As part of PAPER's month-long "Sexpress" series, New York-based sexologist Shelby Sells will be writing weekly columns that investigate modern sexuality. Dive into her sexpertise, below.
Hookups are brief NSA (no strings attached) sexual encounters between people who are not romantically involved, and usually (I'm generalizing here) have no interest in dating each other. Hookup culture has become a widespread phenomenon (some specialists even label it a revolution). Dating is hard enough without integrating casual hookups. How do we navigate through this culture while keeping our integrity and feelings intact?
It's important to recognize societal pressures and how they impact our thought process. An example of this would be when your date buys you dinner and it's implied you must go home with them. I'm sure some of you are thinking, "Of course I don't have to go home with them! A free meal does not equal sex!" But not all of us reach this same conclusion. Unfortunately, there can be an awkward sense of power and entitlement in those who pay or treat their dates to goods and services. I, along with many of my peers, have been subjected to coercion or guilt-tripping post-meal or post-date. This leads me to believe it's common enough in dating culture that it needs addressing.
It is extremely uncomfortable, violating, and disrespectful to pressure someone into hooking up in any situation. Remember, you don't owe anyone anything (and you are not owed anything in return). Your body is sacred and special. Only you have the power to decide who you allow to share your body and to what extent. No outside sources should influence us otherwise, whether it be our date, our friends, our horoscope (sorry I had to), what the media portrays as "normal" dating practices, or what society reinforces as romantic/sexual norms. We should hook up with someone because we want to, not because we feel pressured to.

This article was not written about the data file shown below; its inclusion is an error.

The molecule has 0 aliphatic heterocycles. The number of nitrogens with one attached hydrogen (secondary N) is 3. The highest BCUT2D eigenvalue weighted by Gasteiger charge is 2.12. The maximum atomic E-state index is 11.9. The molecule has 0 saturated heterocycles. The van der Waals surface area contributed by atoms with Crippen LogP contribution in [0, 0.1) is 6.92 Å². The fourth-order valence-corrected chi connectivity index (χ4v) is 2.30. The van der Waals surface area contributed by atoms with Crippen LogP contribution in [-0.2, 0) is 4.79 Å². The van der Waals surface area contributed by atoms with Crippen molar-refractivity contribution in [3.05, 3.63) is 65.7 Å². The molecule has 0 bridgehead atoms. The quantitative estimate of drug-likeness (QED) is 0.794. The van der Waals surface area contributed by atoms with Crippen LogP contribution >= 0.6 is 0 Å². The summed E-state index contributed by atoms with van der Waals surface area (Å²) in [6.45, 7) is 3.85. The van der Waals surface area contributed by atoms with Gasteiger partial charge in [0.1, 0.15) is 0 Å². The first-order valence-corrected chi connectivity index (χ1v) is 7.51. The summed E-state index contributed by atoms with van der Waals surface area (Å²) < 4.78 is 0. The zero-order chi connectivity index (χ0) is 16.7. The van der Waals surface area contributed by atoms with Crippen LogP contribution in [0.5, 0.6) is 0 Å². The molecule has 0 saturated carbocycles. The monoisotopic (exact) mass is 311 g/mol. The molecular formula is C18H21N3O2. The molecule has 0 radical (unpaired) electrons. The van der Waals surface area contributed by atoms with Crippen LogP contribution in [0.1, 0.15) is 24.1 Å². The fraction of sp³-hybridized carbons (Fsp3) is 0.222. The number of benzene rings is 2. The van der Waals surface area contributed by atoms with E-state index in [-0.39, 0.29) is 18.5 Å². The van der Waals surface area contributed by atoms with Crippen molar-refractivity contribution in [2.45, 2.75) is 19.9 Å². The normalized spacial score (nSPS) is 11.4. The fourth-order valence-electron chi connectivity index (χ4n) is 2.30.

A close friend of mine confessed that for years she felt obligated to go home with a man every time she went out. She believed it was the goal of the night to partner (hook) up. I know she is not alone in this thinking. Tons of singles go out every night with the hope of finding a mate. Eventually this mentality left her feeling empty and devoid of substantially satisfying sexual (and emotional) relationships. She said it felt like her responsibility to please her male suitors to feel validation and to get them to like her. It was her understanding that a relationship would develop from one of these flings, but hookup culture tells us otherwise (see my article on sextimacy here).
Again, hookup culture promotes casual sexual encounters between partners that are usually emotionally unavailable to each other. It is a form of radical sexual expression and is beneficial in moderation. So how do we hook up with integrity? We must take pride in being a great lover by genuinely giving and receiving pleasure. Respecting each other's boundaries through consent and communication is key. It takes two seconds to ask if your midnight lover enjoys oral sex or having their nipples played with.
Being kind and courteous to one another (i.e. creating a warm and safe atmosphere) is a surefire way to create positive experiences that could result in multiple encounters. Setting boundaries (making sure both partners are aware of each other's physical and emotional commitment or lack thereof) around the hook up is a great way to avoid hurt feelings or awkward goodbyes (and future hellos in public). It is perfectly okay to casually hook up and partake in hookup culture. Make sure you and your partner are being safe and using protection (yes condoms!) Condoms are the only sexual tool we have to protect ourselves against STDs and infections. Safety is sexy!